On October 1, 2014, I became the proud owner of the little yellow house, 21 acreages and a barn! I was overwhelmed with emotion. A little scared, but more than anything, I was relieved. After years of dodging threats of being kicked out of my own house, I could rest in the fact that I would never have to face that again. I would never have to live afraid of having my basic needs of shelter and comforts pulled out from under me because I hadn't lived up to the specifications of another person.

Does this property require a lot of attention and work? Absolutely! And I am seriously behind this year, thanks to knee surgery last February that hasn't progressed like I had planned or hoped. But... the rewards of living here can't be measured.

So.... after all that.... it is time to tell you what I have named my home and property. As most of you know, I have been smitten with everything Scottish since I traveled there in 2015. Therefore, it only seems fitting that I have a Scottish Gaelic name for the place that brings me such peace and happiness. And the winner is...... 'S e ur beatha. There are several meanings and they are all appropriate: "it's your life", "you're welcome", "do as you please", and "no problem". Thanks goes to my long-time friend, Stephanie Looper, for the suggestion, and my newer Scottish friend, Mary Macdonald, for the confirmation of it's meaning. And Mary, I still need to learn the pronunciation!  Recently, I located a stone sculptor who specializes in traditional Scottish stone carving. I am planning a stone for my front garden, adorned with the new name, to welcome myself and my guests home.



Friday, October 7, 2016

One Month of Bliss......One Year of Discontent

My first view of England from
the plane.
One year ago, today, I boarded a plane for London with a massive backpack, camera equipment, a laptop, and more excitement than I could contain. I had no idea how that trip would change me or how I would struggle upon my return home.

This trip was the culmination of years of longing, planning and saving. As a teenager, I set my sights on traveling to the United Kingdom, and at the age of 55, I could scarcely believe that it was going to happen. The trip was a wonderful blend of pre-scheduled events and days left to fate..... planned stays with friends and solo adventures. The preparations had consumed my life for over a year, taking my resources of time, energy, and money. And it was worth every one of those investments.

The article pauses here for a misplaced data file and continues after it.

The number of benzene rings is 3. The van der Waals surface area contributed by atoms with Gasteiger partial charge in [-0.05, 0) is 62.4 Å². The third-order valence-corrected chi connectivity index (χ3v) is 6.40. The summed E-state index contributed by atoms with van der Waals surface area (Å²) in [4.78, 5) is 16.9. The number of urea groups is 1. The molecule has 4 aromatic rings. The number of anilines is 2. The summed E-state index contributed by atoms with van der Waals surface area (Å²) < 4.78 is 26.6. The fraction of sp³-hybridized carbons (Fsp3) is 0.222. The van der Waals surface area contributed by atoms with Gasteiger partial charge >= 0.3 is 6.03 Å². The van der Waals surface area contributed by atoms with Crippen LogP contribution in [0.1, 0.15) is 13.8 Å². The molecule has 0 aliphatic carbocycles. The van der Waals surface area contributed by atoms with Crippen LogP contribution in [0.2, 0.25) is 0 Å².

A cliff view of the sea on my ten-mile hike
with the Highland Rangers on the Isle of

The trip did not disappoint. My senses were on overload from the marvelous sights, sounds, smells and tastes of a different culture. At times I couldn't believe that I was living my dream trip. It often felt surreal and always magical. And while I thoroughly loved England and Wales, I have never felt so at home as I did in the Highlands of Scotland. There is something wild and rugged about the terrain, the weather, and the people. I immediately fell in love with all of it! I felt right at home in the cool, damp air...consuming cup after cup of tea...walking mile upon mile over boggy ground covered with bracken and heather...watching the clouds dance across the sky as they do nowhere else I have been...and hearing the red deer thunder out their mating call. Listening to the melodic lilt of the Gaelic language and heavy Scottish accents, I was mesmerized..... enchanted.... completely smitten.

I have felt unsettled since I returned home. I am still not sure why or what that means, but it has been almost unbearable at times. Do I just want the respite from a daily job... you know.... the luxury of being on vacation and not having to report to anyone at any certain time? Or is it that I had a clean slate with everyone I met. They knew me only as Beth from the states. No background history or pre-conceived ideas about who or what I was. People took me at face value and I could be blatantly myself. Was it that I had guarded my expectations and had established a mindset to roll with the flow, regardless of what came my way?